GLENDALE, Ariz. - New York Giants guard Chris Snee had a message for the 1972 Miami Dolphins, who remain the NFL's only undefeated team after the Giants shocked New England, 17-14, in the Super Bowl last night.
"Thanks for supporting us," Snee said. "Your record stands for another year, I guess."
By tradition, members of the '72 Dolphins celebrate every autumn when the NFL's last remaining unbeaten goes down. This time, the party didn't happen until last night, when the Giants handed the New England Patriots their first loss - in their 19th game.
"Obviously, we're proud to still be the only undefeated team in the history of the National Football League," former Dolphins running back Jim Kiick said in a statement. "We're proud of it. Why shouldn't we be?"
The '72 Dolphins cast a long shadow over this Super Bowl. Kiick, Garo Yepremian, Larry Little, and Mercury Morris gathered Friday for a media briefing. And in many local bars, it was easy to find an argument over who would go down as the greater team - the Dolphins or this year's Patriots.
That debate is moot now. The Patriots' inexorable march on the Dolphins died in the desert.
"We never were against the New England Patriots," Kiick said. "We have our accomplishments.
"We're not comparing ourselves to anyone else from other generations. We're happy with our own accomplishments. The Patriots are a great football team. Unfortunately, they didn't win this Super Bowl."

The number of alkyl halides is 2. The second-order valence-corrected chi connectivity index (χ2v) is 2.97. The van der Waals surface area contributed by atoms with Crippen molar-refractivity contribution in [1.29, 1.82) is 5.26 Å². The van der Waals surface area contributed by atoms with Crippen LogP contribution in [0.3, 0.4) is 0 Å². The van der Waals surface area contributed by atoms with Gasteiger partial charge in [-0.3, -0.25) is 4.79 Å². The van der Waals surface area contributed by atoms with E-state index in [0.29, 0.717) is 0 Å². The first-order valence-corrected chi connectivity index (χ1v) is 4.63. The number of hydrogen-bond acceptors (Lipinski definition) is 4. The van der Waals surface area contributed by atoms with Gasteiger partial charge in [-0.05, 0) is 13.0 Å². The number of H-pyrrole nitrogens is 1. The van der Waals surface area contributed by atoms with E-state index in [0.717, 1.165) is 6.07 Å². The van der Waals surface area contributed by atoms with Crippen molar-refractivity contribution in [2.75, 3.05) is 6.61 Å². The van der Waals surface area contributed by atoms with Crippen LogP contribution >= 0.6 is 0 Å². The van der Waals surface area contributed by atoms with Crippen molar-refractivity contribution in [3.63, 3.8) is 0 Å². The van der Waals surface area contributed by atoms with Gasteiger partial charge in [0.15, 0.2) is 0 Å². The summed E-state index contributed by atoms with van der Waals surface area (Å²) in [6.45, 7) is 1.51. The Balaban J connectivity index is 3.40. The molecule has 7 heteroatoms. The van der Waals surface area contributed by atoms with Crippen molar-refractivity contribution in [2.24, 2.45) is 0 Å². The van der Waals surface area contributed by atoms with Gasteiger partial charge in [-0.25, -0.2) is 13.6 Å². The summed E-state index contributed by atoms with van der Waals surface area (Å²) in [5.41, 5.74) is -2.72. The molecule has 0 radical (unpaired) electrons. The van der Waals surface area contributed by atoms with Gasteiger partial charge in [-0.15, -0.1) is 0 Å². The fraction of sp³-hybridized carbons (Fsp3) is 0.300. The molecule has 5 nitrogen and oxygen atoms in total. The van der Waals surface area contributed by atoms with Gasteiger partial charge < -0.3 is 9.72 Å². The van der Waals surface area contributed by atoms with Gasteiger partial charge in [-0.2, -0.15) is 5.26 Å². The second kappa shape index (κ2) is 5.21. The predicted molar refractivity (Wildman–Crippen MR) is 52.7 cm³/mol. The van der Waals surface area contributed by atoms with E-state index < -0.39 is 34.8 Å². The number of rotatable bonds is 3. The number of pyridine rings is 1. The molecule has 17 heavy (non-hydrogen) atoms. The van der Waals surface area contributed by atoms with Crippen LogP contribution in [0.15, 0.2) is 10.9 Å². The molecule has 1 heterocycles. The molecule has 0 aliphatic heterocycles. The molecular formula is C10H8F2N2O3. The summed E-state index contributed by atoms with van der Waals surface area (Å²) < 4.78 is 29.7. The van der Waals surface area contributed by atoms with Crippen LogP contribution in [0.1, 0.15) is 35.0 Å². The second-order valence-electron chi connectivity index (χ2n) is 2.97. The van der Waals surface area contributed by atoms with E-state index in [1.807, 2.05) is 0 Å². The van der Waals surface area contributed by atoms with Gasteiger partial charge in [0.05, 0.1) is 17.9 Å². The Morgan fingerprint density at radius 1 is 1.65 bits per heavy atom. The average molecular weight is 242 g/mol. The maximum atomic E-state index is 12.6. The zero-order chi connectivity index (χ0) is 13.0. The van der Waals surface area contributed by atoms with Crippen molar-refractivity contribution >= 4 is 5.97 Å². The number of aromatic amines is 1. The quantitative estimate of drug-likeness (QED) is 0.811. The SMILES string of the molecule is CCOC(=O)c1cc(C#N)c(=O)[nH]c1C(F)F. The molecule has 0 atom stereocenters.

The Dolphins remained in the spotlight after the game, sharing the attention with the victorious Giants, their new favorite team.
"They played a fabulous game and I really thought they deserved to win," former Miami tight end Jim Mandich said. "I really feel the better team won.
"As for the 1972 Miami Dolphins, I don't take joy in the fact the Patriots lost - period. But I do relish and savor the fact that there has only been one unbeaten team in the history of the NFL, and it is the 1972 Miami Dolphins. Of that, I am extremely proud."
Former Dolphins coach Don Shula watched from a suite, an unfamiliar vantage point for the Hall of Famer.
"What I learned today is how tough it is to go undefeated," Shula said. "That's why I'm even more proud of our '72 team than I've ever been. It shows it's a tremendous accomplishment. It hadn't been done before we went undefeated and it hasn't been done since."
In November, Shula said the Patriots' success was diminished by the spying scandal. In January, he acknowledged that because the Patriots threatened to match his team's perfect-season achievement, his comments could be interpreted as sour grapes.
Shula had kinder words for the vanquished Patriots last night.
"I'm sure they are going to use it as motivation because that's a proud group," Shula said. "Their football team is a team that really knows how to win. So I'm sure they are going to realize what they accomplished this year, and then what they failed to accomplish at the end of the year."